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Dublin: 17 °C Saturday 15 August, 2020
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Shane Ross says he 'has no ministerial magic wand' that will solve Bus Éireann crisis

Shane Ross answered questions before the Oireachtas Transport committee this afternoon.

Image: Oireachtas TV

ON THE SIXTH day of the Bus Éireann strike, with protests at the gates of Leinster House, Minister for Transport Shane Ross again made it clear that under no circumstances would he intervene in the dispute.

Ross was again urged by deputies to get involved at an Oireachtas transport committee hearing, but retorted that he had done what he could to support Bus Éireann and that he had no “ministerial magic wand” that could be used to resolve the dispute.

He refused to speculate on when Bus Éireann was facing insolvency, but said that his department was not seeking to enter a “race to the bottom” for workers.

In his opening statement, the Minister said that he was happy to talk to all parties involved in the future of the transport network – the unions and the company alike – but not during an industrial relations dispute or when a strike is being threatened.

Ross said: “It is a source of deep disappointment that this meeting takes place on a day when yet again members of the public face disruption and delay to their travel plans.

Let me be clear. I want to see a successful and thriving Bus Éireann – a Bus Éireann that continues to be at the heart of public transport provision in rural Ireland and regional cities.
There are those on the Committee who believe that a Ministerial magic wand can resolve an industrial relations dispute. I’ve willingly intervened in those areas that are appropriate for me to intervene in… I will not be involved in discussions about how the company organises itself.

He said that he trusted in the expertise of the Workplace Relations Commission and the Labour Court to solve the dispute, and said that the two parties in the strike should come together and trust in the process.

“Infamous party piece”

When the chairman of the committee told members that there was only an hour for questions and to keep things on topic, it was requested in turn by members that the minister did not “talk the clock down” when answering his questions.

TDs then proceeded to rebuke Ross for his inaction on the strike on numerous occasions.

Sinn Féin TD Imelda Munster said Ross was regurgitating his “infamous party piece” of not getting involved while Fine Gael’s Peter Fitzpatrick said it was “simply not enough to say you can’t get involved”.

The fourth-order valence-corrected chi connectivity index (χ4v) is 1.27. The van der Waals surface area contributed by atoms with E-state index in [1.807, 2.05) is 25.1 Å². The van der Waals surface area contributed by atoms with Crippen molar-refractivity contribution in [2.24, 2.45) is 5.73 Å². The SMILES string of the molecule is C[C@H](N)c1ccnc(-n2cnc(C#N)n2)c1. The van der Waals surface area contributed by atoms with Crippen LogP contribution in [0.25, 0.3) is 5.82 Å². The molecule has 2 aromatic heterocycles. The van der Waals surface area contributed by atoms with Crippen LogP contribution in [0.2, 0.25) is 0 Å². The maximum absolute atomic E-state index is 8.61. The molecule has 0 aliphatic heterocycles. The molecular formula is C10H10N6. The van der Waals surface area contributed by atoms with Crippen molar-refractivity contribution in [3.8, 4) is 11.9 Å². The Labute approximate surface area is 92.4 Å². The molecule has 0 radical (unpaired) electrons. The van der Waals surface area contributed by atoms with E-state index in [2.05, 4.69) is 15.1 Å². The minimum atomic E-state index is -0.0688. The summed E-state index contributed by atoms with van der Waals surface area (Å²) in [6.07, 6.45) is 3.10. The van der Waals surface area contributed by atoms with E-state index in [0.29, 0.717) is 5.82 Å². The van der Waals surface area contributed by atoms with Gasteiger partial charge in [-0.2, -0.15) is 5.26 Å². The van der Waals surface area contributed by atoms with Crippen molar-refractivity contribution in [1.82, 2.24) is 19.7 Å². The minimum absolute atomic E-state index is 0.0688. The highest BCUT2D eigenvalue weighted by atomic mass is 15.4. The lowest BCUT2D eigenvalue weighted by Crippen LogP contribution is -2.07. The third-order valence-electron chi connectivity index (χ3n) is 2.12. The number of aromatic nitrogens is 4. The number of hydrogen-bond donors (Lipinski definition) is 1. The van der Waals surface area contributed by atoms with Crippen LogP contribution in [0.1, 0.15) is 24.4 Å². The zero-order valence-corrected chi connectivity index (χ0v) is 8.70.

Ross told Fitzpatrick that he couldn’t get involved in the process as it would be interpreted that he was coming to talks with taxpayer money. He added:

I’m not a mediator. I have no skills in that area at all. I can’t do that [get involved].

“What is the Labour Court for?” Ross said. “What do you think I could add in any way except throwing taxpayer money at this problem?”

He also rejected claims that the public wanted him to get involved in the dispute.

Ross also faced fierce questioning from Fianna Fáil’s Robert Troy who said that the only thing that the Minister had committed to doing was the re-opening of Stepaside Garda Station.

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Troy asked Ross if the problems at Bus Éireann were confined to its Expressway service, or if it was part of a wider agenda to push down wages and conditions for the workers. Ross responded:

There is absolutely no agenda by my department to bring down wages for any kind of ideological reason if that is what the deputy is suggesting.

Any plan to save Bus Éireann, Ross said, could not be signed off on until the industrial relations dispute was resolved.

The Minister added that it would be “utterly irresponsible” to speculate on the potential insolvency of the company, under questioning from Troy.

He also rejected claims that the current dispute at Bus Éireann was part of wider plans to outsource, or privatise, transport services.

Privatisation is not on my agenda, or the government’s agenda.

Ross added that he was “determined that the dispute will be resolved by two mature, responsible parties” and that he had full faith in the WRC and the Labour Court to bridge the gap between the unions and Bus Éireann.

The Bus Éireann strike continues, with no end in sight ahead of its seventh day tomorrow.

Read: Open Thread: How is the Bus Éireann strike affecting you?

Read: Irish Rail and Dublin Bus could face delays as Bus Éireann strike comes to Leinster House

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Sean Murray

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